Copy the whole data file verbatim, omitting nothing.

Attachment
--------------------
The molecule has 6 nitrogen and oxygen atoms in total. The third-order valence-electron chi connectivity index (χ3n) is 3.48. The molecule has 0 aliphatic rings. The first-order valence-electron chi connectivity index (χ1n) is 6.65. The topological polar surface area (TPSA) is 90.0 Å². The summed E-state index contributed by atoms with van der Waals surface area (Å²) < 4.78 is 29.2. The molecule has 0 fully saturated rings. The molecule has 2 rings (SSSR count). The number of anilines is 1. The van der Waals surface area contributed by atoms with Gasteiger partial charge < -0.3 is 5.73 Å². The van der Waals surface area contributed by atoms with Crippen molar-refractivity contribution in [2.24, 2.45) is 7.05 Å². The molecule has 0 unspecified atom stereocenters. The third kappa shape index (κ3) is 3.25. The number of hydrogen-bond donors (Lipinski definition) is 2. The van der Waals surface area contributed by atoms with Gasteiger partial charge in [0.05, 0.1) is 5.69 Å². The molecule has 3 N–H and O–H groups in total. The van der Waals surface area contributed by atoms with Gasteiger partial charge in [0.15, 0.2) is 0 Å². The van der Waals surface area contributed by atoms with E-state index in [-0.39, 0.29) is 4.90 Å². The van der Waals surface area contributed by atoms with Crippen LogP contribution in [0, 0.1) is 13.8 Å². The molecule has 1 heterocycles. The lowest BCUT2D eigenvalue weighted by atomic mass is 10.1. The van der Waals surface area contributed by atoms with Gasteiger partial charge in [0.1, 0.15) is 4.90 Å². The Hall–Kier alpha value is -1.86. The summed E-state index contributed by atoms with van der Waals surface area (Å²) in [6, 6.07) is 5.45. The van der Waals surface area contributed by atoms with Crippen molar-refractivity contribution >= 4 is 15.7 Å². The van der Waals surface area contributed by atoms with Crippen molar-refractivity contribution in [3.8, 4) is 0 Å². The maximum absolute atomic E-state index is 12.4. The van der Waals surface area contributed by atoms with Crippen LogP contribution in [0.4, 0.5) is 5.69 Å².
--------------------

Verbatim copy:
The molecule has 6 nitrogen and oxygen atoms in total. The third-order valence-electron chi connectivity index (χ3n) is 3.48. The molecule has 0 aliphatic rings. The first-order valence-electron chi connectivity index (χ1n) is 6.65. The topological polar surface area (TPSA) is 90.0 Å². The summed E-state index contributed by atoms with van der Waals surface area (Å²) < 4.78 is 29.2. The molecule has 0 fully saturated rings. The molecule has 2 rings (SSSR count). The number of anilines is 1. The van der Waals surface area contributed by atoms with Gasteiger partial charge < -0.3 is 5.73 Å². The van der Waals surface area contributed by atoms with Crippen molar-refractivity contribution in [2.24, 2.45) is 7.05 Å². The molecule has 0 unspecified atom stereocenters. The third kappa shape index (κ3) is 3.25. The number of hydrogen-bond donors (Lipinski definition) is 2. The van der Waals surface area contributed by atoms with Gasteiger partial charge in [0.05, 0.1) is 5.69 Å². The molecule has 3 N–H and O–H groups in total. The van der Waals surface area contributed by atoms with Gasteiger partial charge in [0.15, 0.2) is 0 Å². The van der Waals surface area contributed by atoms with E-state index in [-0.39, 0.29) is 4.90 Å². The van der Waals surface area contributed by atoms with Crippen LogP contribution in [0, 0.1) is 13.8 Å². The molecule has 1 heterocycles. The lowest BCUT2D eigenvalue weighted by atomic mass is 10.1. The van der Waals surface area contributed by atoms with Gasteiger partial charge in [0.1, 0.15) is 4.90 Å². The Hall–Kier alpha value is -1.86. The summed E-state index contributed by atoms with van der Waals surface area (Å²) in [6, 6.07) is 5.45. The van der Waals surface area contributed by atoms with Crippen molar-refractivity contribution >= 4 is 15.7 Å². The van der Waals surface area contributed by atoms with Crippen molar-refractivity contribution in [3.8, 4) is 0 Å². The maximum absolute atomic E-state index is 12.4. The van der Waals surface area contributed by atoms with Crippen LogP contribution in [0.4, 0.5) is 5.69 Å².